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Energy from sun and wind works for Ohio agriculture
Ohio Correspondent

COLUMBUS, Ohio — It’s clean, and it’s unlimited. It’s solar energy, and every 20 days of sunshine produces the same about of energy as is found in all the Earth’s energy reserves of coal, oil and natural gas. Add to that the power of wind energy, and it’s a winning combination for Ohioans looking for alternatives to traditional energy sources.

Robert Howard of Blacklick, Ohio, is a local celebrity in energy activist circles. Located just east of Columbus, Howard powers his 4.5-acre property - Victory Farms - with a wind turbine and two solar arrays.

Howard’s claim to fame? He was the first small wind turbine owner in American Electric Power’s Ohio service territory to take advantage of the 1978 federal law allowing him to recoup the utility’s “avoided costs.” As a result of his efforts and those of others, net metering of solar, wind and other distributed generation is now available to 90 percent of Ohio’s 11 million people under a state law that went into effect in 2001.

Howard and his wife Valerie initially installed a 10-kilowatt (kW) unit in 1989 to power their homestead and fresh-water shrimp farming experiment.

“The alternative energy worked very well for our situation due to the poor reliability of the utility service in our area,” Howard said. “The shrimp needed a reliable source of power, and the 10 kW turbine and 2 kW of PV with 360 amp Hr of storage battery backup gave us the power security we needed for 24/7/365 operation.”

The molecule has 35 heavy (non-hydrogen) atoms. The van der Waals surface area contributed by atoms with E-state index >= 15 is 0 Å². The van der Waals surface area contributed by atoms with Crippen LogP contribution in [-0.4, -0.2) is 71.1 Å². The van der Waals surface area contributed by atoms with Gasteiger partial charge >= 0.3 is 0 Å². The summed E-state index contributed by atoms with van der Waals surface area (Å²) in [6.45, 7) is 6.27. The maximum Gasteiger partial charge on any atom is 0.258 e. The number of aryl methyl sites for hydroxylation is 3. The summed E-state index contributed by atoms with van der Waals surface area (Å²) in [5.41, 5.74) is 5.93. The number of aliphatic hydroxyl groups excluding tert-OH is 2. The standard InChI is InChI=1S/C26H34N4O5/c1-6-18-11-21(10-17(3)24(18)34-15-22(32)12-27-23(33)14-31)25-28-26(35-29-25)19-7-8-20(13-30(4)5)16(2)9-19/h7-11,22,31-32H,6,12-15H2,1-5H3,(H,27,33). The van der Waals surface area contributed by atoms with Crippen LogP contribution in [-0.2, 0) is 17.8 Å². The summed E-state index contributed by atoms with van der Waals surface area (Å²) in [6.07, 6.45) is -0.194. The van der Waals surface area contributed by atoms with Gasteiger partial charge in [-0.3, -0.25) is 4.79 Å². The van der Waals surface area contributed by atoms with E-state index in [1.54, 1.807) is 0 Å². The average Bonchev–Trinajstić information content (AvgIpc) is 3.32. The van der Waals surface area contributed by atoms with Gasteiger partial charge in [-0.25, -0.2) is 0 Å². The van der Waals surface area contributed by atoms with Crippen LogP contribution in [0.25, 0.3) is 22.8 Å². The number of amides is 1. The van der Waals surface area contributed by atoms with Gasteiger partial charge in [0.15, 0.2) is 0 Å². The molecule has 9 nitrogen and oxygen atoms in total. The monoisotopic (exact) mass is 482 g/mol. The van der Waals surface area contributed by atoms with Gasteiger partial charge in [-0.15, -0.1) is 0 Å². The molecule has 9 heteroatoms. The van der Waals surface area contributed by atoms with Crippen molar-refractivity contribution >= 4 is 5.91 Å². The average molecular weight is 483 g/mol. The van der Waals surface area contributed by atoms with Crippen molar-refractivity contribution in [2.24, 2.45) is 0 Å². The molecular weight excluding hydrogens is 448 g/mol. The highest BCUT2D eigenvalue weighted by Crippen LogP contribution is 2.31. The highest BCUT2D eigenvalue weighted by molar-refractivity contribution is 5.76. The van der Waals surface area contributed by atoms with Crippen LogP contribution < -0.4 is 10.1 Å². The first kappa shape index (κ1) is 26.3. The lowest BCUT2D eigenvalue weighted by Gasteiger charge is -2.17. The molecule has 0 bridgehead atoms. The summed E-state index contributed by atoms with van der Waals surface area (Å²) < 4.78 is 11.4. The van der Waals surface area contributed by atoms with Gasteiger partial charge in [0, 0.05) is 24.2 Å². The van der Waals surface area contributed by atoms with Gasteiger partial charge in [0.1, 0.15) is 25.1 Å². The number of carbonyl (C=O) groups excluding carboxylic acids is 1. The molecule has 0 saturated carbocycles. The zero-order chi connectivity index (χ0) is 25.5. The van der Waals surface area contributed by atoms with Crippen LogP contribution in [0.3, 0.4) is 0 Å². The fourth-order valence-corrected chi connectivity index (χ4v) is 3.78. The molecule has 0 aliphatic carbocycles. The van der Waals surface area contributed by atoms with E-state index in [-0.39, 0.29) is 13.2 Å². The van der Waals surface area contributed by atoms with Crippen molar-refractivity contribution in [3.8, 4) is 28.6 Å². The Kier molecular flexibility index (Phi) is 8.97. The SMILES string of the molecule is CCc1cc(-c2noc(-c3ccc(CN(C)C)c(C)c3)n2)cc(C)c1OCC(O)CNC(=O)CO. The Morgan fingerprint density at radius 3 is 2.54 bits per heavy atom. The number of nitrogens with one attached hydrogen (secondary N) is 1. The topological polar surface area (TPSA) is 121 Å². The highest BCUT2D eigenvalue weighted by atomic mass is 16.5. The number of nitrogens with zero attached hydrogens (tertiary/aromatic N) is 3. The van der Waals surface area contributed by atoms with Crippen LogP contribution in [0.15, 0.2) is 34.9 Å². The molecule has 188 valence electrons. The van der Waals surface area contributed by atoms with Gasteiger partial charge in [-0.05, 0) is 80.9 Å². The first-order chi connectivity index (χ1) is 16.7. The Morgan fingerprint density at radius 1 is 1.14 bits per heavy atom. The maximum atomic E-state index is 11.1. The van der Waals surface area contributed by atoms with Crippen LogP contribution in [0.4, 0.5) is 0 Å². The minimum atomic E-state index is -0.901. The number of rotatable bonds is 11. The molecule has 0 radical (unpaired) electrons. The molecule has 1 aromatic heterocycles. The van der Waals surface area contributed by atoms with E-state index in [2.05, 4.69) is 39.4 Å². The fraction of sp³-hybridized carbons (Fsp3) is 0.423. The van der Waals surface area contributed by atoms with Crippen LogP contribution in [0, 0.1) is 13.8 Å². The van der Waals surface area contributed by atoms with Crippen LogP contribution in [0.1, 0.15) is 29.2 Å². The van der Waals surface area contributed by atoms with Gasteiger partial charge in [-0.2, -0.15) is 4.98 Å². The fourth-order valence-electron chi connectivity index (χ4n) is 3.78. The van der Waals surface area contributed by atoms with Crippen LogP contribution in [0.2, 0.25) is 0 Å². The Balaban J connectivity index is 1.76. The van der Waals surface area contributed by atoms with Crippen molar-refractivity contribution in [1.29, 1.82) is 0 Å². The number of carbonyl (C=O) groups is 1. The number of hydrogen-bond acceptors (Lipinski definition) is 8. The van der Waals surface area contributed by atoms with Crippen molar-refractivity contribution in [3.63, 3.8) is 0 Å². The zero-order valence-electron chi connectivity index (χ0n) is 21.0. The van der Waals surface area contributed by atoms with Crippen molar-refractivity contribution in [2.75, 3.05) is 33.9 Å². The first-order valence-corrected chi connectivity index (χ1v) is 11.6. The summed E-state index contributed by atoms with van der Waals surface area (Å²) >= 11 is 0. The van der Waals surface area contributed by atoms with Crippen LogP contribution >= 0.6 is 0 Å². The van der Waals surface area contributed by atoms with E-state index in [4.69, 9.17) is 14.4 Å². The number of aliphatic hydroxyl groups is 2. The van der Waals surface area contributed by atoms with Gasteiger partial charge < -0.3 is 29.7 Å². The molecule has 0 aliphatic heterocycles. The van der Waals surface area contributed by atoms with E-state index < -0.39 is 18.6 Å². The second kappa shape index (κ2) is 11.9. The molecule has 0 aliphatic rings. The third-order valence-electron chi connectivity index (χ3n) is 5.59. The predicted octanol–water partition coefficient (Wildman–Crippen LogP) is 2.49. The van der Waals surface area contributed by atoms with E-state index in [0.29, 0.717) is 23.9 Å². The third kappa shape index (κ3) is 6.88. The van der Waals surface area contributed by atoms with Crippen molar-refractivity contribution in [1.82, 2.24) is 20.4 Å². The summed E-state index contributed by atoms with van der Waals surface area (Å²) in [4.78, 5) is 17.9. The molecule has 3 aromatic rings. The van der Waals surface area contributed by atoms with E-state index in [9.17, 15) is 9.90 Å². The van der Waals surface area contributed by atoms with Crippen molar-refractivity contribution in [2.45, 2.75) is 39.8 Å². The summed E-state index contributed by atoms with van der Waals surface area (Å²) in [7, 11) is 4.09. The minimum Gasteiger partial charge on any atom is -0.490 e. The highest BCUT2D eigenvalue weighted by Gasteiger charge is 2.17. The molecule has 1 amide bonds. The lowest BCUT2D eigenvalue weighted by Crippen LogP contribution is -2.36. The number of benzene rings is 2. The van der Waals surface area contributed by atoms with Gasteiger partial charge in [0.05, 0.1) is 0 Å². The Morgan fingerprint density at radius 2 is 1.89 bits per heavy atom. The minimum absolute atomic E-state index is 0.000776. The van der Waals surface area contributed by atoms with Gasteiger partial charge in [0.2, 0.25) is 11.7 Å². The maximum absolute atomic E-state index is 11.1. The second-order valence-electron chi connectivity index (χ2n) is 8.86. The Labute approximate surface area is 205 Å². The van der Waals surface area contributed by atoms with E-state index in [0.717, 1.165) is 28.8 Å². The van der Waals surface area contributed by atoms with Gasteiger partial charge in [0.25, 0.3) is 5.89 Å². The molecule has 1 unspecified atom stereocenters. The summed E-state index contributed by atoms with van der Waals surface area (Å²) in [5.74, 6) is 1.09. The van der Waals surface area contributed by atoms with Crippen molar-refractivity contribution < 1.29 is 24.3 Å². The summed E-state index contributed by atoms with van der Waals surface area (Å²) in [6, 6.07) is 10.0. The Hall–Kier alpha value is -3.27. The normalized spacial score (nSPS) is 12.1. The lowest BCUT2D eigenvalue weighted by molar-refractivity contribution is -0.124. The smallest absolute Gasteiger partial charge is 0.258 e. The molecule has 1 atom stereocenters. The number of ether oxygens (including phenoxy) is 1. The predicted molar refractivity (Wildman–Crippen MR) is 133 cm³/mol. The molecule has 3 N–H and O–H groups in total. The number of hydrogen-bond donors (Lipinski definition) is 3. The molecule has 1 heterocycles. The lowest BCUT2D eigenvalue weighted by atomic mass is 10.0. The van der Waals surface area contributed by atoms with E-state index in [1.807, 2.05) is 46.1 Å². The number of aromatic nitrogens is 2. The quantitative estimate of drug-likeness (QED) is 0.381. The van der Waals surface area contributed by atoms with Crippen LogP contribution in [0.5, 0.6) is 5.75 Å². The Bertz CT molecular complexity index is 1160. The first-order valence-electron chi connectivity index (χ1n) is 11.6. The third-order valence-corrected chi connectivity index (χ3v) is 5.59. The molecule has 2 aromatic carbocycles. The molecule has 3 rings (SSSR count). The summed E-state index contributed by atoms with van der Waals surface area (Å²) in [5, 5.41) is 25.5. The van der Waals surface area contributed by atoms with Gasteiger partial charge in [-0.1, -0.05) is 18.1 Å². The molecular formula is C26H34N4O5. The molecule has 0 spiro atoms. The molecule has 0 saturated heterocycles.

It took a couple of lawsuits, but Howard now receives a credit from AEP for the wind-generated electricity he puts on the grid. That’s part of the reason Howard was named Green Energy Ohio’s first “Pioneer of the Year” award in 2001.

“We fought the battle for all the residents of the great state of Ohio on net metering with AEP,” Howard said. “This worked great from 2001 to 2003 until AEP unbundled its services. Now we get avoided cost - $.045/kWh).”

Howard said he still has a lot to say on the issues with AEP, and he continues to spread the good news about alternative energy.

“I was always interested in articles about wind, sun and alternative energy systems and the concept of permaculture,” Howard said. “I guess the whole ‘self-sufficient’ was the root of my interest. I always like to read about how the early American settlers and farmers were self-reliant.

Howard currently powers his property with an 18-kiloWatt Jacobs wind turbine and two solar arrays and includes a battery backup, which he now uses to power his home and Victory Farm. After selling his shrimp farm, Howard now produces perch, shiitake mushrooms and eggs.

“Everything has been positive,” Howard said. “Just a few negative people, but they were not neighbors, and the system has no impact on them. They lived three miles from the site. They just wanted to cause a political stir. In general, it was 99 percent positive.”

Because of his overwhelmingly positive experience, Howard encourages other producers to look into how they can put these technologies to work in their own operations.

“Do your homework on wind conditions,” advises Howard, noting that each site needs to have wind studies for at least a one-year period to determine what the wind speed is at the proposed turbine height.

“Bigger is always better,” Howard said. “My unit is 18kWh on a 130-foot tower. I would like to go bigger, say 65kWh or 100kWh.”

Unfortunately for Howard, his tower can only hold 1,200 pounds at the top. His advice is to purchase a bigger, beefed up tower to start with, giving more upgrade opportunities.

This farm news was published in the Sept. 6, 2006 issue of Farm World, serving Indiana, Ohio, Illinois, Kentucky, Michigan and Tennessee.